NEW YORK (TheStreet) -- Over the past year, the alternative energy sector has been hit hard by the global recession and cascading fall in crude oil prices. However, as economies recover, crude gets a bit more expensive and alternative energy dominates political agendas, the sector is likely to reap some benefits.

Most recently, governments around the world came to an agreement to reduce carbon dioxide emissions by pledging an aggregate amount of $100 billion per year to aid developing nations in adopting cleaner and greener energy technology. Additionally, nations like China, India and Brazil continue to focus and invest heavily in solar and wind power, with China expected to allocate more than $450 billion to the wind and solar power industries over the next five years.

In fact, the Chinese have more than augmented their support for alternative energy and solar projects by offering government subsidies. To hit its goal of increasing total installed solar capacity to 2GW by 2011, the Chinese government offers 50% of the cost of investment in solar projects and 70% of the solar projects' costs in remote parts of the country.

In the United States, the drive to cleaner energy seems to be primarily driven at the state and local levels. Around the nation, 26 states and more than a thousand cities have bumped up their environmental standards and energy efficiency requirements, with California leading the way. The sunshine state has a statue that requires its utilities to include 33% renewable energy in its portfolio. As a result,

Southern California Edison

( SCE) and

Pacific Gas & Electric

( PGE) have both developed 250 MW solar projects.

To further add appeal to the sector, it appears that funding is no longer the barrier it once was. Through the American Reinvestment and Recovery Act, the U.S. Treasury Department has implemented a program that hands out cash grants in lieu of investment tax credits for renewable projects. Additionally, the Department of Energy has implemented a loan guarantee program and developed new grants for use in commercial and residential energy efficiency programs. Thirdly, numerous states have developed bond programs like the Property Assessed Clean Energy to make financing easier. Lastly, there are still some tax credits and utility rebates offered by the federal government, which add appeal to going green.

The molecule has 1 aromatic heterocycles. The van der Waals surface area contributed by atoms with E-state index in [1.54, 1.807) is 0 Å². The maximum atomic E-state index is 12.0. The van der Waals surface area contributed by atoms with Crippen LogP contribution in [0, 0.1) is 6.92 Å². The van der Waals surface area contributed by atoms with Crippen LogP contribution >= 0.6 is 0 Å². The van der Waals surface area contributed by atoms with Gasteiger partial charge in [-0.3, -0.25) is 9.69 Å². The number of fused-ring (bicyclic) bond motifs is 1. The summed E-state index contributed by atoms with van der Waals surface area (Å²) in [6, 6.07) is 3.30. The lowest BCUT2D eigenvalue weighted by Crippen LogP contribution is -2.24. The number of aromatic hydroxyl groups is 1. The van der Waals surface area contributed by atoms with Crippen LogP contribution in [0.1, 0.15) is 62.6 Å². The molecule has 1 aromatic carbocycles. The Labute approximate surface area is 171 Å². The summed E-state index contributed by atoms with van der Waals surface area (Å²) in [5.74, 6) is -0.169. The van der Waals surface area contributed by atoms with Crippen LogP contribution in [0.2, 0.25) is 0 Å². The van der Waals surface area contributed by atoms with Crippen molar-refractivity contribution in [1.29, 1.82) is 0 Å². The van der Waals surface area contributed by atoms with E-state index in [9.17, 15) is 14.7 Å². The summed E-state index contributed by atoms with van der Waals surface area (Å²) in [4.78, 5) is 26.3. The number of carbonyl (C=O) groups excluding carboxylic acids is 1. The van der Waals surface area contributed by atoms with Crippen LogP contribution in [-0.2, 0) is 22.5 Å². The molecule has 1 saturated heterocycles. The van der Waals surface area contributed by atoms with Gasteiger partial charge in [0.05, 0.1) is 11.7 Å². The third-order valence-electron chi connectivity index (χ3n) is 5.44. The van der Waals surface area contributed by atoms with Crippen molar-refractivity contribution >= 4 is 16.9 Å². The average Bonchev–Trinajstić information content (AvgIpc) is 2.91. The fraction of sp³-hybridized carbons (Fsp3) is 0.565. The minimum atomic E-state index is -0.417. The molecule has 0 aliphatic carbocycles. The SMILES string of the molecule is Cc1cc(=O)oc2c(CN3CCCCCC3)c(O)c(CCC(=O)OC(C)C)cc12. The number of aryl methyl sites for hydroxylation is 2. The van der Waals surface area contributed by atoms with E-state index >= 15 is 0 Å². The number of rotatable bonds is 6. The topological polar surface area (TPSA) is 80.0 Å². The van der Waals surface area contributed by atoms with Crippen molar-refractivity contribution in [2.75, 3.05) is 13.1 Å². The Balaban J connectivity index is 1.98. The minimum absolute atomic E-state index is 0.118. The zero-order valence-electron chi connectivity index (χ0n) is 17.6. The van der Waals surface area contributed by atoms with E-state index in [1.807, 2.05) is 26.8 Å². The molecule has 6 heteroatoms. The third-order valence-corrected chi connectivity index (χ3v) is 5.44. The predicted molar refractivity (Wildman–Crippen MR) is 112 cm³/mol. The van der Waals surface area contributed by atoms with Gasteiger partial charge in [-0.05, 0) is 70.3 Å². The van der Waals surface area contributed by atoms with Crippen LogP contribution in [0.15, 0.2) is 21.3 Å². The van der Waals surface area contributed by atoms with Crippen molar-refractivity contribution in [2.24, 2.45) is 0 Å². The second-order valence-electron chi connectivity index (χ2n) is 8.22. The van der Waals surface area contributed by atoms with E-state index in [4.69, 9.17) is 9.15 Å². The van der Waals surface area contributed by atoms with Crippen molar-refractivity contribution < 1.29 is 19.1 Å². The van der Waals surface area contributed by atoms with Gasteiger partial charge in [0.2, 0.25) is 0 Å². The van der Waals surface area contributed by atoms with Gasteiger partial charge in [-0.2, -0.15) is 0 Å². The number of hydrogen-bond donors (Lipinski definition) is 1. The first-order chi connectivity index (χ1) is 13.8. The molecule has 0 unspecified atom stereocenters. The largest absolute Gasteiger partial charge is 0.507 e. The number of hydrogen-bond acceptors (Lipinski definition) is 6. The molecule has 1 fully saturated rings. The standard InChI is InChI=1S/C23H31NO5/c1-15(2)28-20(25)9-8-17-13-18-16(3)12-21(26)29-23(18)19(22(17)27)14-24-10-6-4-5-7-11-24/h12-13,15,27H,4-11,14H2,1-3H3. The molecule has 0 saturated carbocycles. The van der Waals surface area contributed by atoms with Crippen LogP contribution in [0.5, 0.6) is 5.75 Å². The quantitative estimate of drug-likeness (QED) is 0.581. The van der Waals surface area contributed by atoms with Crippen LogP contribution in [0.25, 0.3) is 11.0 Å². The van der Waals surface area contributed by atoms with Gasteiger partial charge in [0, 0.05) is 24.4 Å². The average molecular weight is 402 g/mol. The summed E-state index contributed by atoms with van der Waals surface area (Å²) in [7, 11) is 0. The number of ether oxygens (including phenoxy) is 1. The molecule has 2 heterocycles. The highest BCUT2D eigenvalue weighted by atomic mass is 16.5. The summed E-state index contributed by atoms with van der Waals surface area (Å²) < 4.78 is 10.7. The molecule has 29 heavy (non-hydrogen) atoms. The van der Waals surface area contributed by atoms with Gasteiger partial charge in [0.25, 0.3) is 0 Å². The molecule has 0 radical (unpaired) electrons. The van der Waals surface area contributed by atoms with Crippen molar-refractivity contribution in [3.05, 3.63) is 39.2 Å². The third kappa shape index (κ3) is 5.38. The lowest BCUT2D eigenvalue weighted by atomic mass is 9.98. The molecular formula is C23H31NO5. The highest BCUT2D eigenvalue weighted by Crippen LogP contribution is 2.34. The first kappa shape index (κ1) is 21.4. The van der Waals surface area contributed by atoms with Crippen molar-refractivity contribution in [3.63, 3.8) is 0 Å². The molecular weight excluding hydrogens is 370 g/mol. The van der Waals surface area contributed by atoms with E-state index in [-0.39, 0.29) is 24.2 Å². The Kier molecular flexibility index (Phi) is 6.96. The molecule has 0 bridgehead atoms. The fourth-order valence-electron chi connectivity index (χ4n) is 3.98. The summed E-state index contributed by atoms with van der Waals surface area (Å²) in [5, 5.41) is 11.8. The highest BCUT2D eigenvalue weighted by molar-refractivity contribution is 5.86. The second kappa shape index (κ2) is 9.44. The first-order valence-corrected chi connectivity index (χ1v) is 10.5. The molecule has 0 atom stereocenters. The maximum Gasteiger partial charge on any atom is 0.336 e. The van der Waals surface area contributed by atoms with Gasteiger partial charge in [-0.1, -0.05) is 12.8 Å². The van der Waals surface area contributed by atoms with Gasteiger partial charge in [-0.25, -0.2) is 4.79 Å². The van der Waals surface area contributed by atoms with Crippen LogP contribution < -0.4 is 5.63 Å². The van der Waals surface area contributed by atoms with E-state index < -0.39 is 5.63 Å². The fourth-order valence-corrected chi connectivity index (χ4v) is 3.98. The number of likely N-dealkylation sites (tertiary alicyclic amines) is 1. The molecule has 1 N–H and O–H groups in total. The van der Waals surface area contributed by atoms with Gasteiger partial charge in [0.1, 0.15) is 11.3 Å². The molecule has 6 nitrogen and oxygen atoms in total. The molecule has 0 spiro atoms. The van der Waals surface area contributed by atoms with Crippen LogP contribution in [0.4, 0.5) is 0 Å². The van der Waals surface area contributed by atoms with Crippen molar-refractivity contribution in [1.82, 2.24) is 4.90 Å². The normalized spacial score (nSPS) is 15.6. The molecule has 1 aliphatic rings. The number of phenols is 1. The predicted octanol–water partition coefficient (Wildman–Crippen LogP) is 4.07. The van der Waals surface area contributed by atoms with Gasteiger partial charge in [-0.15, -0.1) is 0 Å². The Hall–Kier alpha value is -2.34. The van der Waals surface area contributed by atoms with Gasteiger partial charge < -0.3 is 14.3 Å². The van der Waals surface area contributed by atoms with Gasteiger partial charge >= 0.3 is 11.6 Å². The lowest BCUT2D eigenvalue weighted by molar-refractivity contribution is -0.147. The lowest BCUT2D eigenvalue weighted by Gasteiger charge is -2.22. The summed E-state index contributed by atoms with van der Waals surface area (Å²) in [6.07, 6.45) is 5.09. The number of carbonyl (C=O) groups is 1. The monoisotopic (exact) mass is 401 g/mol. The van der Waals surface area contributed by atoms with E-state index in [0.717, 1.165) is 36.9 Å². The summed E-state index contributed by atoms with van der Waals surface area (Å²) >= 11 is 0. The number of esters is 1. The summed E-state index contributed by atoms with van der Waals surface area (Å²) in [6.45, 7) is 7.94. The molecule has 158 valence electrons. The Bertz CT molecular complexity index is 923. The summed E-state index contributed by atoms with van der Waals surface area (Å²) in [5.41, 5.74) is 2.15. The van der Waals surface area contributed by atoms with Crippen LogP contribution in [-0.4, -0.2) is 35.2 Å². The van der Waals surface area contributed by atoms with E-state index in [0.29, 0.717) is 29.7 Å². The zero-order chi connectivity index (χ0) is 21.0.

This focus on renewable and alternative energy sources will likely benefit the following ETFs:

Claymore/MAC Global Solar Energy

(TAN) - Get Report

, which holds companies like

First Solar

(FSLR) - Get Report


PowerShares WilderHill Clean Energy

(PBW) - Get Report

, which holds companies like

Trina Solar


, and


(CREE) - Get Report


iShares S&P Global Clean Energy Index

(ICLN) - Get Report

, which holds companies like

Covanta Holding Corp.

(CVA) - Get Report


Market Vectors Solar Energy ETF


, which holds companies like

MEMC Electronic Materials Inc.



When investing in these clean energy focused equities, it is important to consider the volatility of the energy sector and the inherent risks involved in investing. To help mitigate these risks, the use of an of an exit strategy which triggers price points which represent abnormal price weaknesses and an increased likelihood that further price weaknesses are likely to follow is of importance. Such a strategy can be found at


-- Written by Kevin Grewal in Laguna Niguel, Calif.

Kevin Grewal serves as the editorial director and research analyst at The ETF Institute, which is the only independent organization providing financial professionals with certification, education, and training pertaining to exchange-traded funds (ETFs). Additionally, he serves as the editorial director at where he focuses on mitigating risks and implementing exit strategies to preserve equity. Prior to this, Grewal was an analyst at a small hedge fund where he constructed portfolios dealing with stock lending, exchange-traded funds, arbitrage mechanisms and alternative investments. He is an expert at dealing with ETFs and holds a bachelor's degree from the University of California along with a MBA from the California State University, Fullerton.